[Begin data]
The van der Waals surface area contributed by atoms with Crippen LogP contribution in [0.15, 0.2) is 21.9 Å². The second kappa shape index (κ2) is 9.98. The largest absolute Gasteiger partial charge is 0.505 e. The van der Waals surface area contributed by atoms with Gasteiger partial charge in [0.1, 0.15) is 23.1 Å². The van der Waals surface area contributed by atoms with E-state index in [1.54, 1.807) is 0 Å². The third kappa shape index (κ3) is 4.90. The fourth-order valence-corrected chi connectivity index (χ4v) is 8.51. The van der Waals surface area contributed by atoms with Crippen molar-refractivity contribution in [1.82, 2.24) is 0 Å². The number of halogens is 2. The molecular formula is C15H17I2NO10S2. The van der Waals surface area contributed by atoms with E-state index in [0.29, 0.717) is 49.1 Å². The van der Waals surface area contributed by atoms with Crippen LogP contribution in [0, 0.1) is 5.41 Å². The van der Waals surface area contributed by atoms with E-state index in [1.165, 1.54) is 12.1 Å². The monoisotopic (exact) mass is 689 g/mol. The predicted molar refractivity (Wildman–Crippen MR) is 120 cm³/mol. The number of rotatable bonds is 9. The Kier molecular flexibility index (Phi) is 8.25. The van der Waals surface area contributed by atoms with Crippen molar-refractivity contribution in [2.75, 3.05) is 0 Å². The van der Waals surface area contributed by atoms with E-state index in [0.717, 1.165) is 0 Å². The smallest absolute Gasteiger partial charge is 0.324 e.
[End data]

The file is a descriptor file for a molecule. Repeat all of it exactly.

The van der Waals surface area contributed by atoms with Crippen LogP contribution in [0.15, 0.2) is 21.9 Å². The second kappa shape index (κ2) is 9.98. The largest absolute Gasteiger partial charge is 0.505 e. The van der Waals surface area contributed by atoms with Gasteiger partial charge in [0.1, 0.15) is 23.1 Å². The van der Waals surface area contributed by atoms with E-state index in [1.54, 1.807) is 0 Å². The third kappa shape index (κ3) is 4.90. The fourth-order valence-corrected chi connectivity index (χ4v) is 8.51. The van der Waals surface area contributed by atoms with Crippen molar-refractivity contribution in [1.82, 2.24) is 0 Å². The number of halogens is 2. The molecular formula is C15H17I2NO10S2. The van der Waals surface area contributed by atoms with E-state index in [0.29, 0.717) is 49.1 Å². The van der Waals surface area contributed by atoms with Crippen LogP contribution in [0, 0.1) is 5.41 Å². The van der Waals surface area contributed by atoms with E-state index in [1.165, 1.54) is 12.1 Å². The monoisotopic (exact) mass is 689 g/mol. The predicted molar refractivity (Wildman–Crippen MR) is 120 cm³/mol. The number of rotatable bonds is 9. The Kier molecular flexibility index (Phi) is 8.25. The van der Waals surface area contributed by atoms with Crippen molar-refractivity contribution in [2.75, 3.05) is 0 Å². The van der Waals surface area contributed by atoms with E-state index in [0.717, 1.165) is 0 Å². The smallest absolute Gasteiger partial charge is 0.324 e.